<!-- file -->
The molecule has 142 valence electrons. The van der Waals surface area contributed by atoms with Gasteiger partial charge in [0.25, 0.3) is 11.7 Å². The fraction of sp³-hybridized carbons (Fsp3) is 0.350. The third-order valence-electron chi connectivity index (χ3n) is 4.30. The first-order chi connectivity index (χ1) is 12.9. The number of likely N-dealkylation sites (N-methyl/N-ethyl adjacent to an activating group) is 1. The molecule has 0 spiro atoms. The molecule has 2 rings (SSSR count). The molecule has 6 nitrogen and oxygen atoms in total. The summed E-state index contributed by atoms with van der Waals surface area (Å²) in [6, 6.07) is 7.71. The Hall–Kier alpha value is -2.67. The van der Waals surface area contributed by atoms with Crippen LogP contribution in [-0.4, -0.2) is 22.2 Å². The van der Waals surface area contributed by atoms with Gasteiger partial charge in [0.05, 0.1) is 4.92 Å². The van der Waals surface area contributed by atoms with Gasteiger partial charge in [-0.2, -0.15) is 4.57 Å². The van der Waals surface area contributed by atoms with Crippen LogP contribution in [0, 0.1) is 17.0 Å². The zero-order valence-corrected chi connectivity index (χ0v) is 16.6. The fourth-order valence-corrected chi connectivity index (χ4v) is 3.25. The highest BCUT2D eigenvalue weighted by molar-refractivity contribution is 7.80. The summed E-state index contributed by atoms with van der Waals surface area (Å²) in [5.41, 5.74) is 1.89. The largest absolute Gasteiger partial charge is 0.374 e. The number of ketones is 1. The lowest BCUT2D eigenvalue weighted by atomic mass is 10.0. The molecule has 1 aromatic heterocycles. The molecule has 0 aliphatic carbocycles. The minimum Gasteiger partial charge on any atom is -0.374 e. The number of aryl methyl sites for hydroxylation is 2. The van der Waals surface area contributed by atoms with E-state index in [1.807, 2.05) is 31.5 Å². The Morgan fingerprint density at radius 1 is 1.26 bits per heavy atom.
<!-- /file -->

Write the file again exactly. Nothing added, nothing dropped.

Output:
The molecule has 142 valence electrons. The van der Waals surface area contributed by atoms with Gasteiger partial charge in [0.25, 0.3) is 11.7 Å². The fraction of sp³-hybridized carbons (Fsp3) is 0.350. The third-order valence-electron chi connectivity index (χ3n) is 4.30. The first-order chi connectivity index (χ1) is 12.9. The number of likely N-dealkylation sites (N-methyl/N-ethyl adjacent to an activating group) is 1. The molecule has 0 spiro atoms. The molecule has 2 rings (SSSR count). The molecule has 6 nitrogen and oxygen atoms in total. The summed E-state index contributed by atoms with van der Waals surface area (Å²) in [6, 6.07) is 7.71. The Hall–Kier alpha value is -2.67. The van der Waals surface area contributed by atoms with Crippen LogP contribution in [-0.4, -0.2) is 22.2 Å². The van der Waals surface area contributed by atoms with Gasteiger partial charge in [0.05, 0.1) is 4.92 Å². The van der Waals surface area contributed by atoms with Gasteiger partial charge in [-0.2, -0.15) is 4.57 Å². The van der Waals surface area contributed by atoms with Crippen LogP contribution in [0, 0.1) is 17.0 Å². The zero-order valence-corrected chi connectivity index (χ0v) is 16.6. The fourth-order valence-corrected chi connectivity index (χ4v) is 3.25. The highest BCUT2D eigenvalue weighted by molar-refractivity contribution is 7.80. The summed E-state index contributed by atoms with van der Waals surface area (Å²) in [5.41, 5.74) is 1.89. The largest absolute Gasteiger partial charge is 0.374 e. The number of ketones is 1. The lowest BCUT2D eigenvalue weighted by atomic mass is 10.0. The molecule has 1 aromatic heterocycles. The molecule has 0 aliphatic carbocycles. The minimum Gasteiger partial charge on any atom is -0.374 e. The number of aryl methyl sites for hydroxylation is 2. The van der Waals surface area contributed by atoms with E-state index in [1.807, 2.05) is 31.5 Å². The Morgan fingerprint density at radius 1 is 1.26 bits per heavy atom.